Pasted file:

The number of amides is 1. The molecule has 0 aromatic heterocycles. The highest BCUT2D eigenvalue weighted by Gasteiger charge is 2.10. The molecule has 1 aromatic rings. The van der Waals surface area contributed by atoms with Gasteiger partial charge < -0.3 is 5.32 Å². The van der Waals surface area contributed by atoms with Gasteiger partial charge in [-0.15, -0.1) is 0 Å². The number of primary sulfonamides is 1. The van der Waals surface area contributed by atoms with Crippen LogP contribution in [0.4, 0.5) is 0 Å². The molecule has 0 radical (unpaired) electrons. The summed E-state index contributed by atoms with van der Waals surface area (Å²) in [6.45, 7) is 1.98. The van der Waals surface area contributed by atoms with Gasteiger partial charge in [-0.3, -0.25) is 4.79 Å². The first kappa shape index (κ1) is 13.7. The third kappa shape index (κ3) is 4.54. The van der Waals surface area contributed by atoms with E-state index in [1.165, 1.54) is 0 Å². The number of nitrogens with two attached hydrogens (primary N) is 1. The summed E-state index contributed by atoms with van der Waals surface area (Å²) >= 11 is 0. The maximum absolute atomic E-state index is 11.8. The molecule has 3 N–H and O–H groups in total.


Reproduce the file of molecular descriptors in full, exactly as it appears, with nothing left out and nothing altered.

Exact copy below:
The number of amides is 1. The molecule has 0 aromatic heterocycles. The highest BCUT2D eigenvalue weighted by Gasteiger charge is 2.10. The molecule has 1 aromatic rings. The van der Waals surface area contributed by atoms with Gasteiger partial charge < -0.3 is 5.32 Å². The van der Waals surface area contributed by atoms with Gasteiger partial charge in [-0.15, -0.1) is 0 Å². The number of primary sulfonamides is 1. The van der Waals surface area contributed by atoms with Crippen LogP contribution in [0.4, 0.5) is 0 Å². The molecule has 0 radical (unpaired) electrons. The summed E-state index contributed by atoms with van der Waals surface area (Å²) in [6.45, 7) is 1.98. The van der Waals surface area contributed by atoms with Gasteiger partial charge in [-0.3, -0.25) is 4.79 Å². The first kappa shape index (κ1) is 13.7. The third kappa shape index (κ3) is 4.54. The van der Waals surface area contributed by atoms with E-state index in [1.165, 1.54) is 0 Å². The number of nitrogens with two attached hydrogens (primary N) is 1. The summed E-state index contributed by atoms with van der Waals surface area (Å²) >= 11 is 0. The maximum absolute atomic E-state index is 11.8. The molecule has 3 N–H and O–H groups in total.